After arriving to the ER, I handed the cup to the nurse and doc, who were amazed at the amount of blood: a whole cup. I was being rushed in for an emergency embolization and, due to the amount of blood I had lost; I also had to have a blood transfusion. When I woke up my doc was standing over me and began to tell me what was going on, what they had done which most of it I remember or knew already. She said that the cup I had brought in had masses in it. I thought yea, it is probably my bbq sandwich I had eaten only minutes earlier but she went on to tell me they had done a biopsy of the mass and it was in fact, lung matter, I had literally coughed up pieces of my lung. My regular CF doc had came into my room sat down with me, smiled and said “Destiny, you are coughing up a lung, you have a few options here”. She then began to explain to me that I would probably want to consider taking that part of the lung out, or have it replaced. I didn’t think either was a good option for me. She explained that the bleeding could happen again and that the next time it may not stop and could kill me. “a ticking time bomb” is the words she used. I stuck with my guns, after getting the scare of my life I vowed to start walking, and whatever else I had to do to get better.
My pfts were in the high 90s and I was feeling pretty good and then about two years ago I began to get lazy, unmotivated and on 09-11-09 my PFTs were at 80% fev1: 2.6 the lowest I have had. I was getting my prescreening to do a research drug for Texas Children’s Hospital and my PFTs had to be 80 or lower just so happened they were at 80% a part of me was happy b/c I wanted to do this study but another part was sadden. I had seen that my laziness had let me drop so low. I had been reading Ronnie’s blogs and watching him exercise and missing that part of my life, so I told my boyfriend Jack that we needed to start exercising, instead of taking my dog in and out to do potty business, I now walk her around the block or a mile at the park coming in coughing bringing up all kinds of stuff. On 11-10-09 my PFTs were 95% fev1: 2.86. There are still days when I don’t want to go walk a lot due to my RA, or if the weather isn’t permitting. I will resort to my top of the line medicine, or as I say, “the cure all”. I will get on the net and look up funny videos and starting laughing and snorting till I am coughing up tons of mucus and I feel tons better.J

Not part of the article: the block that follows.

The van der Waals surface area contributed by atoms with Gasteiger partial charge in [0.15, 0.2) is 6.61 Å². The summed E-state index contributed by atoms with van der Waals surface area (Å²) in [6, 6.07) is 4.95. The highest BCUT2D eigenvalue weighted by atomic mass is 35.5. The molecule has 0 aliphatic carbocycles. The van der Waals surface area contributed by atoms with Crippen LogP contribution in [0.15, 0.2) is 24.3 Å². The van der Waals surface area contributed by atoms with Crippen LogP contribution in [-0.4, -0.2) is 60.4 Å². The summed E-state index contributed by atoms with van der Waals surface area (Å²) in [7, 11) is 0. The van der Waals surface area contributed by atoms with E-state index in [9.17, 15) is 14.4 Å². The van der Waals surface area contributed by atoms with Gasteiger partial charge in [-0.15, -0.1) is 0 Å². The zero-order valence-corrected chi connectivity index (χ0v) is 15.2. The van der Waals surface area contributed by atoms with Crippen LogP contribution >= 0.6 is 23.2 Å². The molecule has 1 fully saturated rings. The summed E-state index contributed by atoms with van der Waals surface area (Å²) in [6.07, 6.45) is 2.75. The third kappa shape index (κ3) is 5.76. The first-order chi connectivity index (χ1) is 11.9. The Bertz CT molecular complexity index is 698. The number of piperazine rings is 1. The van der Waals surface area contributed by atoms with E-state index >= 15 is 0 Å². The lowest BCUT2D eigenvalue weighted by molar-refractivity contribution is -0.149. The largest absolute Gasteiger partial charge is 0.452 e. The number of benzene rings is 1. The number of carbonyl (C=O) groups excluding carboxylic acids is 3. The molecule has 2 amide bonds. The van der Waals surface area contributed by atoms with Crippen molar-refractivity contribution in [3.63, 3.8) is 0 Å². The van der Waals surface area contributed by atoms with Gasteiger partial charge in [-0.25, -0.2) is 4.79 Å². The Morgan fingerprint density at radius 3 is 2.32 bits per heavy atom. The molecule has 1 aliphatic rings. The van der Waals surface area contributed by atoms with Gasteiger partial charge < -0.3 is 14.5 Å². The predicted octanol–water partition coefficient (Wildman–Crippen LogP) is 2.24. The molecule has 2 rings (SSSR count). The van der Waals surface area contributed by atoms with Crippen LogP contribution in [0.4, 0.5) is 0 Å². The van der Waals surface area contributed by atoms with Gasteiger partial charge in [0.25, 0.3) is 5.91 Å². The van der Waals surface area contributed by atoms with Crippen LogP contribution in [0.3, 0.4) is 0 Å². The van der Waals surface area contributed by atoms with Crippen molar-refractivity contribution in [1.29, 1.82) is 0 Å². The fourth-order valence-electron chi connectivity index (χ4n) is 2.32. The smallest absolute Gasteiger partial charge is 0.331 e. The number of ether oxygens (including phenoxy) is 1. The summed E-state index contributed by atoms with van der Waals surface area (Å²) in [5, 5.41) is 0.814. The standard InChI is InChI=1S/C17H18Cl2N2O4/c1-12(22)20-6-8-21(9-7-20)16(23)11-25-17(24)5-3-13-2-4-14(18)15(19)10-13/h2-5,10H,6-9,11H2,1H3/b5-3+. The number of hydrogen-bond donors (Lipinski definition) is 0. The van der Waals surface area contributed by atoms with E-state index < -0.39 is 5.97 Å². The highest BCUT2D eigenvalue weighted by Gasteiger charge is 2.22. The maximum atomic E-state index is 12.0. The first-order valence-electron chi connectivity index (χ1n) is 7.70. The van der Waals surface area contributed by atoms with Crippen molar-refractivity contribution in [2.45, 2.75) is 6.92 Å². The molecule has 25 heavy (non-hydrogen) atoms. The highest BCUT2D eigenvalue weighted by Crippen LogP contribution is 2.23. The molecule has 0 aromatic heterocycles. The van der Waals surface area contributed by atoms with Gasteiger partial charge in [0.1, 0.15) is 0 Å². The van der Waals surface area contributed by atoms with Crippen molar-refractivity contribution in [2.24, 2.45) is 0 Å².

My mom was told more than once by doctors that I would not live past 2 and if I did there would be no way it would a “normal” life, My mom didn’t listen to them she let my brother and I play baseball, basketball, track, girl scouts and whatever else we wanted to do we got dirty making mud cakes, and we got plenty in trouble at school and home. She never treated us different and didn’t let anyone else either. I am now looking at the age of 29 in only 5 months and I am doing incredibly well. My fighting and positive attitude is what helps me the most. We are all in this together. I am not going to quit, I’m not stopping, I may bend but I will not break. I am determined to find a cure in my lifetime. This is for the future CFers.
Let us together have CF stand for “Cure Found”. God bless ya’ll and thank you for taking time to read this.
I would like to take a moment to Thank Ronnie for this opportunity to be able to speak out about my story. I began reading Ronnie’s blog a few months ago, I just fell in the love with his passion for reaching out to fellow CFers and his drive to make a better tomorrow for himself and others around him. I knew I wanted to a part of it somehow. So each day I became inspired, motivated and ready to take on the world.
When first asked to do this, I really didn’t know what to talk about. As all of you know, CF isn’t one-sided. We all have the battle scars to prove that.
Note from Ronnie: I just wanted to give a big thank you to Destiny for writing an outstanding guest post for RSR. She is a great example of a CFer who decided that "enough was enough" and to take CF head-on. We may face some pretty daunting obstacles but through a little bit of hard work and perseverance, we CAN have some control over this disease. Please leave Destiny your encouraging comments as well as any questions you may have! You can find her on Facebook, Twitter @InhalingLife and www.InhalingLife.com.
If you are interested in writing a guest post for RSR simply send me an email with a little bit about yourself and what you'd like to write about.